Florida lawmakers are working on a budget this week that most of them hope the governor will veto, and they expect the rest of us to understand why. The game, as best anyone can describe it, is to show Floridians their government is about to abandon them and hope the trauma will cause them to race into the arms of the state Legislature.
To call this game cynical gives it too much credit. It's cowardly, and it's deadly dangerous.
In the past 18 months, the state has cut nearly $2-billion from its budget. It has laid off teachers, cut back university classes, turned away mental health clients, left poor pregnant mothers without health checkups. The reductions all have been made in the name of economic recession, though the catastrophic shortages in state government revenue are only partly related to the downturn in the economy. The bigger picture is that Florida is a wealthy state that tries to run its government mostly from taxes on the poor and middle class. The result has been clear for the past two decades: The money does not keep pace with the needs.
Gov. Lawton Chiles knows that, and he is asking for some basic changes in state tax structure. Most legislative leaders also recognize it, but few of them are willing to deal with it.
In the Senate, Republicans are saying that the state must live within its means, and that government can't raise taxes in a time of recession. Those platitudes may make nice re-election commercials, but they don't get the job done. Yes, the state is in recession and its government has to be judicious with spending and taxes. But the numbers are undeniable. Florida needs more money to run its schools and social institutions, and its wealthy residents and businesses can afford to pay more _ and should pay more. To deny the question of tax fairness is to continue to put the burden of government on the backs of people who can least afford it. That's unfair in any economy.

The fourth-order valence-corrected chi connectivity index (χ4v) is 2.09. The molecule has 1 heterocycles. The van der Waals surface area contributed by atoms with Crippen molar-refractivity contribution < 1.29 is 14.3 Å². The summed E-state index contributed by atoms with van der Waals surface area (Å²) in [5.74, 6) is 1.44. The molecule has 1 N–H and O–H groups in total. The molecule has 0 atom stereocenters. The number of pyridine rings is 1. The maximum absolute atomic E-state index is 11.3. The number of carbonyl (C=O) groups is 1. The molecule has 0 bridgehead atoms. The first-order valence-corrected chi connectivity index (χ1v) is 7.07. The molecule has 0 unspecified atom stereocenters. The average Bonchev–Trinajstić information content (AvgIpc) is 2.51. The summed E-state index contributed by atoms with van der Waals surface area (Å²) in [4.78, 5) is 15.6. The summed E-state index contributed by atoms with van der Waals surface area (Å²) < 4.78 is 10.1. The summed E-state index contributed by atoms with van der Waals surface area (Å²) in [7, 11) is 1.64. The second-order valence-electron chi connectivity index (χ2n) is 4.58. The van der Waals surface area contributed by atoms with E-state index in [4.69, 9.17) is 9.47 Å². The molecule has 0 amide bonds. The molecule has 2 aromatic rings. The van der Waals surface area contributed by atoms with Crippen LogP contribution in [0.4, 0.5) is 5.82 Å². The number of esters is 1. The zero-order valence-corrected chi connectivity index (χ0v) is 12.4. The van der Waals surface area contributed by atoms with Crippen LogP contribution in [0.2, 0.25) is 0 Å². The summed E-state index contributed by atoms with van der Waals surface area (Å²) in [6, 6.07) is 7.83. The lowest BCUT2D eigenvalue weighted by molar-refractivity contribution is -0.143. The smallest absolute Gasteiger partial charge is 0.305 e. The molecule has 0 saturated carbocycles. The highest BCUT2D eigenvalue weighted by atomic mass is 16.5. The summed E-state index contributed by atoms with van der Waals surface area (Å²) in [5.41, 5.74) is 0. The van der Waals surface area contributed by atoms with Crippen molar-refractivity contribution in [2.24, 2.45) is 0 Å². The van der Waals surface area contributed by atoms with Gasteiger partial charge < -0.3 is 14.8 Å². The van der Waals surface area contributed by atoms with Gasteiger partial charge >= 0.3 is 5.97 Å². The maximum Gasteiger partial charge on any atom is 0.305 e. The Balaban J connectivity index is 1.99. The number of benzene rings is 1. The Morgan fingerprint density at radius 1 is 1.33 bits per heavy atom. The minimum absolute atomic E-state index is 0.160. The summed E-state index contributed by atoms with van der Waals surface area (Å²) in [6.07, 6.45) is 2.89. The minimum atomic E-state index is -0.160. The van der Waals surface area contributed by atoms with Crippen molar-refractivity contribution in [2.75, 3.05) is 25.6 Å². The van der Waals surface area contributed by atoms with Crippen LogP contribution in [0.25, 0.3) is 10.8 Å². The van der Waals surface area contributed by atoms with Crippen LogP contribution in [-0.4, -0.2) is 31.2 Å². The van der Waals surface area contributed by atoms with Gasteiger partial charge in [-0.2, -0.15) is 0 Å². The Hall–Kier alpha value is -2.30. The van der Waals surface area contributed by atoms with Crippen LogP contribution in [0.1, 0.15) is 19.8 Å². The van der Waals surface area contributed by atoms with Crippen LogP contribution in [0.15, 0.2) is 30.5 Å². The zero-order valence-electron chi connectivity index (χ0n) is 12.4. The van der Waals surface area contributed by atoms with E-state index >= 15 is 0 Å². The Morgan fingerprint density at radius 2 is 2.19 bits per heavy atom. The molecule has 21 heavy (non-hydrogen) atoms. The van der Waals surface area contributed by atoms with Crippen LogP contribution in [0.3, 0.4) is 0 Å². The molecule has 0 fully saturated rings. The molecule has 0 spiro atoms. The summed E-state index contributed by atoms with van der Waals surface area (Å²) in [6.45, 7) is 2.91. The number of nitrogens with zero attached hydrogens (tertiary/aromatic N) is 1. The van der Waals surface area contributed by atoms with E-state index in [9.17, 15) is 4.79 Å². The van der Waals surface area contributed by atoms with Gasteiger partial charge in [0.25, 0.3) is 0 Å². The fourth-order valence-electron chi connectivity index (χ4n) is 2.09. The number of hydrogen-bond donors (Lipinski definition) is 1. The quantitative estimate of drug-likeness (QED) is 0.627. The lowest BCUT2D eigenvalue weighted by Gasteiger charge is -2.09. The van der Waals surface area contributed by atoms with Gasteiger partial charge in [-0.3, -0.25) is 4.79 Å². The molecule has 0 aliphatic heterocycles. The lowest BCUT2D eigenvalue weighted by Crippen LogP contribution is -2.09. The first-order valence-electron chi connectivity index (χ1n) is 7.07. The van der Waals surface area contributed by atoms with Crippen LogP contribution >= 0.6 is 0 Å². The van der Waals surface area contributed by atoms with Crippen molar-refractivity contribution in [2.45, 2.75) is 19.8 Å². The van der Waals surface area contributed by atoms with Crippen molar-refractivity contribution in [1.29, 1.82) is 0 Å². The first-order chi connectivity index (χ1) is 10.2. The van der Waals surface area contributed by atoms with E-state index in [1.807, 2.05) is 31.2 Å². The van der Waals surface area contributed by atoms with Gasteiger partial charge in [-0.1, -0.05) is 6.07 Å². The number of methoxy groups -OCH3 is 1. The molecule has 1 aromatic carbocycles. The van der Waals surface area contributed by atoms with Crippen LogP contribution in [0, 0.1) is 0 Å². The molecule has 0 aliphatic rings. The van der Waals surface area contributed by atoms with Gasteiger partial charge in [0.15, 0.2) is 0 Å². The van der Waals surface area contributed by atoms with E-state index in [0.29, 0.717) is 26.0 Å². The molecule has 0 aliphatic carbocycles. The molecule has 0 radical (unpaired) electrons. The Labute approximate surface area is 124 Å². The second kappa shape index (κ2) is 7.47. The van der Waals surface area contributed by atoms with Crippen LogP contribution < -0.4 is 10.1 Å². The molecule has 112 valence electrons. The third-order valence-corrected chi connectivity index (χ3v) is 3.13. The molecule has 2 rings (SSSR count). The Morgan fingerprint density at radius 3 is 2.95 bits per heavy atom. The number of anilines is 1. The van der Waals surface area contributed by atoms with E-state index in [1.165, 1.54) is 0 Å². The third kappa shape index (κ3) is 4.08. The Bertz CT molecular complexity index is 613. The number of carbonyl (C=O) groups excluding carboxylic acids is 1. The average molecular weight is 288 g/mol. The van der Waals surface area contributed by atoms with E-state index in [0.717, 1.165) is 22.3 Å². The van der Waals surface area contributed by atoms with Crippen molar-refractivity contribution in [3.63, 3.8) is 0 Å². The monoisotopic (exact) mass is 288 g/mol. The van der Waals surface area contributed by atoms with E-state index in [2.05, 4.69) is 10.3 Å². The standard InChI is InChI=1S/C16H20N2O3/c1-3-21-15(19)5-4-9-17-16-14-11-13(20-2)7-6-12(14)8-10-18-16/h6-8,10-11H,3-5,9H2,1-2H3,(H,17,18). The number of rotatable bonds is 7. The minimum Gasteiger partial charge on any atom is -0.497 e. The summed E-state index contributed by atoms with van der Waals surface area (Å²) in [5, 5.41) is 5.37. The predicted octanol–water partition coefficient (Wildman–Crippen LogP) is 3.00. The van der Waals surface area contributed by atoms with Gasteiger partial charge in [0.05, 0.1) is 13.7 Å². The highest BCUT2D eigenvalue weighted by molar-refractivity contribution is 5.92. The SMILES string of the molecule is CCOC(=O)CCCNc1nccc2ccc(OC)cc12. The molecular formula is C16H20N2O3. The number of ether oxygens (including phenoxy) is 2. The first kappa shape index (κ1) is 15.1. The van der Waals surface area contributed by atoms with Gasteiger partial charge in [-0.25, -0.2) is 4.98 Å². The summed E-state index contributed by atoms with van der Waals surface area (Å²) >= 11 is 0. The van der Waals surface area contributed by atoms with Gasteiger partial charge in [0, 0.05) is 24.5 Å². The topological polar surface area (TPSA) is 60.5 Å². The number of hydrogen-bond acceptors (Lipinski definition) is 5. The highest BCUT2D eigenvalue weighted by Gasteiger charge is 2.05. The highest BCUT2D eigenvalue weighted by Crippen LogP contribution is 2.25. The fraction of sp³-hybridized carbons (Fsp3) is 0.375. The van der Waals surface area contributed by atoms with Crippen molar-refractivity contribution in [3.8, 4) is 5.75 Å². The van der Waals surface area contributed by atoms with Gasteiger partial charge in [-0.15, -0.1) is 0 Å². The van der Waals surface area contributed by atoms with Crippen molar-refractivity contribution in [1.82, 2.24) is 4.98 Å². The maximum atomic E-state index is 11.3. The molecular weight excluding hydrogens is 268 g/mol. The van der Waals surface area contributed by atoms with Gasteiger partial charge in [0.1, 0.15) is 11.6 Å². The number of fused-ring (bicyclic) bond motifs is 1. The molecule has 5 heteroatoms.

In the Tampa Bay area, the work of five Republican senators _ Mary Grizzle of Belleair Shores, Curt Kiser of Palm Harbor, John Grant Jr. of Tampa, Malcolm Beard of Tampa and Bob Johnson of Sarasota _ will be especially critical in the coming weeks. They will be pressured to follow a partisan approach that puts elections ahead of schoolchildren, and they will show the courage of their convictions by how they respond.
Unfortunately, the Senate Republicans are not the only problem. The budget crisis also has revealed a leadership crisis. How else is it that budget writers could have considered cutting off medicine to elderly people? How could they deny health coverage to 18,000 poor pregnant women? How could they continue to reduce the per-pupil spending for public education? How could they have broken a commitment for wage increases for university workers?
The governor promises to veto the Legislature's current 1992-93 budget effort, which is headed to a conference committee this week, but the process is far from encouraging. Senate Minority Leader Ander Crenshaw is telling people he thinks the stripped-down budget "may well be the budget" that runs state government next year. Even if a veto holds, what would happen if lawmakers sent Chiles another budget charade? How long will the governor's resolve hold?
The game being played in the Capitol is a dangerous one, and Floridians should not stand for it. This state pays a price for the tax break it gives to wealthy people and businesses, and it is time for everyone to begin paying a fair share.